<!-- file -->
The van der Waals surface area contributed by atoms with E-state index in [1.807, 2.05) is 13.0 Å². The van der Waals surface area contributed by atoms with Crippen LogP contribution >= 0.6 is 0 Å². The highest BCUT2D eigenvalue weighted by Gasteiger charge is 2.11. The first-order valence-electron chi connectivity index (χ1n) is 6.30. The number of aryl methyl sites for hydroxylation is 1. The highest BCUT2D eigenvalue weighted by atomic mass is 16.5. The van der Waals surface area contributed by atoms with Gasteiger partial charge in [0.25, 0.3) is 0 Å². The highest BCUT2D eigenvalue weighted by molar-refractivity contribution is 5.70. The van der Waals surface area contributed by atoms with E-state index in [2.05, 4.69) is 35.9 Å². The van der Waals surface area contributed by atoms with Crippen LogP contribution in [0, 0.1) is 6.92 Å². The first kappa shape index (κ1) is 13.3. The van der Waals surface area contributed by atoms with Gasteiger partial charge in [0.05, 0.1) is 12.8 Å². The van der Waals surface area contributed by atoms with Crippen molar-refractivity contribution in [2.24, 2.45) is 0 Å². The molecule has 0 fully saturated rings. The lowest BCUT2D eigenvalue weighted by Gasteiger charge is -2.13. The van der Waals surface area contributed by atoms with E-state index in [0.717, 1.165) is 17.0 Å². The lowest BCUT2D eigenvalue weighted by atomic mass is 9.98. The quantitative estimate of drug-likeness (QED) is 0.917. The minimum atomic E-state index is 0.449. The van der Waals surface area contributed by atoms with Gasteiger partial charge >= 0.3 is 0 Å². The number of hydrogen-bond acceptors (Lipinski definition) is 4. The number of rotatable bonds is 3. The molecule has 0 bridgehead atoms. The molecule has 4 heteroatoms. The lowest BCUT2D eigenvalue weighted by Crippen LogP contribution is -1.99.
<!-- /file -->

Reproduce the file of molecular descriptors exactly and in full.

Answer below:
The van der Waals surface area contributed by atoms with E-state index in [1.807, 2.05) is 13.0 Å². The van der Waals surface area contributed by atoms with Crippen LogP contribution >= 0.6 is 0 Å². The highest BCUT2D eigenvalue weighted by Gasteiger charge is 2.11. The first-order valence-electron chi connectivity index (χ1n) is 6.30. The number of aryl methyl sites for hydroxylation is 1. The highest BCUT2D eigenvalue weighted by atomic mass is 16.5. The van der Waals surface area contributed by atoms with Gasteiger partial charge in [0.25, 0.3) is 0 Å². The highest BCUT2D eigenvalue weighted by molar-refractivity contribution is 5.70. The van der Waals surface area contributed by atoms with E-state index in [2.05, 4.69) is 35.9 Å². The van der Waals surface area contributed by atoms with Crippen LogP contribution in [0, 0.1) is 6.92 Å². The first kappa shape index (κ1) is 13.3. The van der Waals surface area contributed by atoms with Gasteiger partial charge in [0.05, 0.1) is 12.8 Å². The van der Waals surface area contributed by atoms with Crippen molar-refractivity contribution in [2.24, 2.45) is 0 Å². The molecule has 0 fully saturated rings. The lowest BCUT2D eigenvalue weighted by Gasteiger charge is -2.13. The van der Waals surface area contributed by atoms with E-state index in [0.717, 1.165) is 17.0 Å². The lowest BCUT2D eigenvalue weighted by atomic mass is 9.98. The quantitative estimate of drug-likeness (QED) is 0.917. The minimum atomic E-state index is 0.449. The van der Waals surface area contributed by atoms with Gasteiger partial charge >= 0.3 is 0 Å². The number of hydrogen-bond acceptors (Lipinski definition) is 4. The number of rotatable bonds is 3. The molecule has 0 bridgehead atoms. The molecule has 4 heteroatoms. The lowest BCUT2D eigenvalue weighted by Crippen LogP contribution is -1.99.